Saskatchewan

'It was like I was a zombie': Sask. woman says COVID-19 wreaked havoc on sleep schedule

Leanne Thompson-Hill says she's had a lot of sleepless nights since she got COVID-19 last year.

Leanne Thompson-Hill got coronavirus last year

Leanne Thompson-Hill says COVID caused huge disruptions to her sleep. (Submitted by Leanne Thompson-Hill)

Leanne Thompson-Hill says she's had a lot of sleepless nights since she got COVID-19 last year.

On top of all the other terrible symptoms, Thompson-Hill said one of the most awful aspects was the havoc it wreaked on her ability to get a good night's sleep.

"I didn't sleep. I'd just stay up. It was like I was a zombie," she said. "I wanted to sleep. I couldn't get out of bed."

Before she even knew she had COVID-19, she had extreme insomnia for six weeks, never sleeping more than an hour at a time.

"At first I honestly thought I was dying,' she said. "It felt like I had glass in my lungs."

That was in March 2020. Now many of her symptoms are much better, but she said if she doesn't get at least eight hours of sleep, her COVID-19 symptoms come back.

"I make sure of it. As soon as I know I'm tired I go to bed."

Thompson-Hill, who is from Aberdeen, Sask., is part of a COVID-19 support group on Facebook for the Lung Association of Saskatchewan. She said sleep problems are common among group members like her who have "long-haul" symptoms.

She said it's a comfort to share stories. She said some members have strange things in common, such as terrible nightmares when in the grip of COVID-19.

She said some group members describe insomnia, while others sleep without feeling rested.

A Regina woman who is still dealing with symptoms after having COVID-19 is trying to find out if the virus has caused her body any long-term damage. 7:45

"When I got COVID, I thought, this is b------t, I don't even want to live. It was so much pain day after day. I think the lack of sleep really makes you think that."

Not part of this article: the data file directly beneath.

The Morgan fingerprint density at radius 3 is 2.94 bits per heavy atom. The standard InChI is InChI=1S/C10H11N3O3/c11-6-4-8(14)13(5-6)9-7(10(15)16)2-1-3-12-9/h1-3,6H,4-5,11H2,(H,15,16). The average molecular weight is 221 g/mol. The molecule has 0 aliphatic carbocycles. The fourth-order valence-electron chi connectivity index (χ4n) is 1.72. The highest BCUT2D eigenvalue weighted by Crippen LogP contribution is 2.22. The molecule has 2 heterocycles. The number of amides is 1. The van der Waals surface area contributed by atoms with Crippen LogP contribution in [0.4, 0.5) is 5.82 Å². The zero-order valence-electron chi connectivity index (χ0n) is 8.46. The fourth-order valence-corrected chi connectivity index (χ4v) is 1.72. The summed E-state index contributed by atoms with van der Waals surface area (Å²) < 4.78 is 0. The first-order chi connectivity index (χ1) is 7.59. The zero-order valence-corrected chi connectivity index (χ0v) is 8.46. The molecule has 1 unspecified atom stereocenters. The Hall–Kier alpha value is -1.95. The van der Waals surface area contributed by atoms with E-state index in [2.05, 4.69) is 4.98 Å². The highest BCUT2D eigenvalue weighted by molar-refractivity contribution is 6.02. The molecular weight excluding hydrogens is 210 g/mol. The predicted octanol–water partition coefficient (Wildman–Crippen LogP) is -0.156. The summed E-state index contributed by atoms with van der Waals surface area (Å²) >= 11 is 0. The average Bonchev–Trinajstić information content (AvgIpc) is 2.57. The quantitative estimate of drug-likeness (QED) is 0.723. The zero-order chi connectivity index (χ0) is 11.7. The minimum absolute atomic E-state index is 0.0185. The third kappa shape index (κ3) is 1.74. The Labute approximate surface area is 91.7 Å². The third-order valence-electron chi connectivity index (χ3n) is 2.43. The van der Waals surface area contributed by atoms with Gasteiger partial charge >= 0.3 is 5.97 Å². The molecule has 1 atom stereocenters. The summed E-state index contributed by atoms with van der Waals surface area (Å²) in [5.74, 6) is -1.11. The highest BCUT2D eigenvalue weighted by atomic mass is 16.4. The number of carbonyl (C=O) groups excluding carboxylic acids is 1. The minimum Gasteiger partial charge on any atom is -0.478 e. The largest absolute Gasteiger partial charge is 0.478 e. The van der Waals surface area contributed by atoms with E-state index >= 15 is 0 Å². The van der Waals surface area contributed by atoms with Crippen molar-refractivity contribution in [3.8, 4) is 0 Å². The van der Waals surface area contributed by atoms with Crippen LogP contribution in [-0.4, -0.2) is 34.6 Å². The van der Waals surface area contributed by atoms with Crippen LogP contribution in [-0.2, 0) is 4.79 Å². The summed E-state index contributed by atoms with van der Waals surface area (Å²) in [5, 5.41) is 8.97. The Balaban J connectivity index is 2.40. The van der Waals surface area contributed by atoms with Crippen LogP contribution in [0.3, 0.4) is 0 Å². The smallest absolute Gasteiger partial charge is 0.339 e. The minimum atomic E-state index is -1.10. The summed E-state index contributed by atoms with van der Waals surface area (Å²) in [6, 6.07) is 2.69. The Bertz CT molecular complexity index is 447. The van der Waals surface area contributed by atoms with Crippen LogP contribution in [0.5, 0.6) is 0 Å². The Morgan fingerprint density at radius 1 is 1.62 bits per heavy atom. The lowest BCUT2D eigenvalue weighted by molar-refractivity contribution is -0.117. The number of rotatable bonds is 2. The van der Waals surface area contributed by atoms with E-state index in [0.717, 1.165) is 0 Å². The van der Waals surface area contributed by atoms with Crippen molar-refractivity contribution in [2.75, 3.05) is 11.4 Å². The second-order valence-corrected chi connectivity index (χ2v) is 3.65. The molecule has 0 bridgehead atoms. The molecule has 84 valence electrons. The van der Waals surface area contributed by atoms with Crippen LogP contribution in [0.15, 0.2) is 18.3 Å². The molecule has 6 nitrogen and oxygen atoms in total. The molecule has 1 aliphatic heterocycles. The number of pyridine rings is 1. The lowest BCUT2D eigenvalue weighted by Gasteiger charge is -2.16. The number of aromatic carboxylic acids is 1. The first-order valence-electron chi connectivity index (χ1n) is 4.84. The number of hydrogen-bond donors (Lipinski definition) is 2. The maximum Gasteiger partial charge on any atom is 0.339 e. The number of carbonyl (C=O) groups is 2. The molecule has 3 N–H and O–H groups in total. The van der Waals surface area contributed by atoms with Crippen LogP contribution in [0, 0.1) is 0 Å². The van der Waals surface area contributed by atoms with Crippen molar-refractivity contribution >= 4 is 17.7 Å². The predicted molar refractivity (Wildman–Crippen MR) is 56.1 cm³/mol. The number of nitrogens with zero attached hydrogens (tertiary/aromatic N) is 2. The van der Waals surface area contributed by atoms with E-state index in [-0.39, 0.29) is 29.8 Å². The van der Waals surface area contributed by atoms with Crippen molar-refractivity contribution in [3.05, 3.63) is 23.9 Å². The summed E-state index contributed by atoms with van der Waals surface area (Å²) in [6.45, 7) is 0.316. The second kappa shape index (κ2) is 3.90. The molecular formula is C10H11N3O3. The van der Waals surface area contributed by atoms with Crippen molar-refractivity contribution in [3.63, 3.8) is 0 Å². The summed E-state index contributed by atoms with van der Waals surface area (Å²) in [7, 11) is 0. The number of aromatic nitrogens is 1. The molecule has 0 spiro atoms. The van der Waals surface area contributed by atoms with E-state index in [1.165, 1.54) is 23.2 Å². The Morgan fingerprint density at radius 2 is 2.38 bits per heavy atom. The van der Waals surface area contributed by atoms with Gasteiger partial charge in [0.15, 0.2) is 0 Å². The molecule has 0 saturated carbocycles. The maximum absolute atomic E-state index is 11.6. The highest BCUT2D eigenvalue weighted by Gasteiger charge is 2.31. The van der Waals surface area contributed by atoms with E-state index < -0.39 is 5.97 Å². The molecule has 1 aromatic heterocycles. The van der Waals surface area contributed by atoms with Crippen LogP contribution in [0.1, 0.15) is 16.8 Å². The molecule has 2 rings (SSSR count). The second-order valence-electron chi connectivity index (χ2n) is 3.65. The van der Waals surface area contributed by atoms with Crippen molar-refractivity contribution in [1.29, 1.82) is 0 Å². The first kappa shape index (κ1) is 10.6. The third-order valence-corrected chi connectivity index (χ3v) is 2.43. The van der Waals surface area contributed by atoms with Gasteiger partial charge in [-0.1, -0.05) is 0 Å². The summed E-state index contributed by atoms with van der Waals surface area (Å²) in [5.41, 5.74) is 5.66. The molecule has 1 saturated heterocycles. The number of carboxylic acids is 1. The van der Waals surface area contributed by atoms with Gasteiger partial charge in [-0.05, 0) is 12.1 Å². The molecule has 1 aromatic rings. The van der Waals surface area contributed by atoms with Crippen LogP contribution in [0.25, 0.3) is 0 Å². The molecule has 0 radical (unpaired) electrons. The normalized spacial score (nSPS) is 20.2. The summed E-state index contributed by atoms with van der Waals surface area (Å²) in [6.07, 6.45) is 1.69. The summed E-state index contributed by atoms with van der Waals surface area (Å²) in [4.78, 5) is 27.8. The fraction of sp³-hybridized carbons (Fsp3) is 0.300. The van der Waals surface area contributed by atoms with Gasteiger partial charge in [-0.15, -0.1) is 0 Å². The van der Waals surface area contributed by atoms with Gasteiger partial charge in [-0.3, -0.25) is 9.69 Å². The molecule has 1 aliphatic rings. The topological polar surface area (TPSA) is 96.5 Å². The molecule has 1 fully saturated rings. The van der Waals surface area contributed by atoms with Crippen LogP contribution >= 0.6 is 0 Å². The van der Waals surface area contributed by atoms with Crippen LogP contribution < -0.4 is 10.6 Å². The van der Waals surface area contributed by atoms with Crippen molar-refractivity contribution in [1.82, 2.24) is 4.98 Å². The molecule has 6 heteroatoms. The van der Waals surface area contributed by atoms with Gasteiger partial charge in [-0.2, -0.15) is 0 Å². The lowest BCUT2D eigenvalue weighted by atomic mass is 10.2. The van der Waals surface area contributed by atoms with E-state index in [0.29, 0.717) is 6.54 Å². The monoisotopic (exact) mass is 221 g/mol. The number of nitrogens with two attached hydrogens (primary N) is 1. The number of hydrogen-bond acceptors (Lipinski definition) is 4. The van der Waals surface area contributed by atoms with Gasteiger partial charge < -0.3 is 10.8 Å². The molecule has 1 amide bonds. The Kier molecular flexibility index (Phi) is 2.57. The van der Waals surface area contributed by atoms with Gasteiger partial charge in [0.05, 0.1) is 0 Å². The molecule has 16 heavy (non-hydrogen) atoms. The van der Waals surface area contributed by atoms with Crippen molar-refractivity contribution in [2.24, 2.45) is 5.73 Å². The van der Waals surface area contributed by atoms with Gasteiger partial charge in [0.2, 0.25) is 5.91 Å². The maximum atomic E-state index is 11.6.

She said mental illness and thoughts of suicide are not unusual in the people she knows with chronic COVID-19 symptoms. She said the sleep deprivation stops people from thinking clearly.

"Lack of sleep is horrible for anyone's well-being," she said.

Doctor says stress can also contribute to sleep struggles

Dr. Colin Ellis, a respirologist and sleep medicine specialist at the University of Saskatchewan, said there's not a lot of research yet into sleep deprivation and COVID-19 but that anecdotally it seems that people are struggling with getting a good night's rest.

Ellis said there is research about how people slept after contracting SARS. He said there was a high prevalence of insomnia. He said that even after physical symptoms ended, people had sleep loss due to the stigma and stress of contracting the disease.

"I wonder if that's what we'll see with COVID. It can be a traumatic experience."

Dr. Colin Ellis is a respirologist and sleep medicine specialist at the University of Saskatchewan. (Submitted by Dr. Colin Ellis)

Ellis said anxiety is high in these unprecedented times — even for those who don't contract COVID-19 — and that in itself can cause insomnia.

"A lot of people have been struggling with their mental health. This is what I'm hearing when I'm speaking on the phone with patients," he said.

"You hear those stories and it saddens you to hear that someone is having a hard time."

Ellis said there are some potential positives to the pandemic on the sleep front. He said more people than ever are working from home, which might mean skipping the commute and sleeping instead.

Corrections

  • A previous version of this story said Leanne Thompson-Hill is from Regina. In fact, she is from Aberdeen.
    Mar 18, 2021 11:47 AM CT

With files from CBC's Morning Edition.

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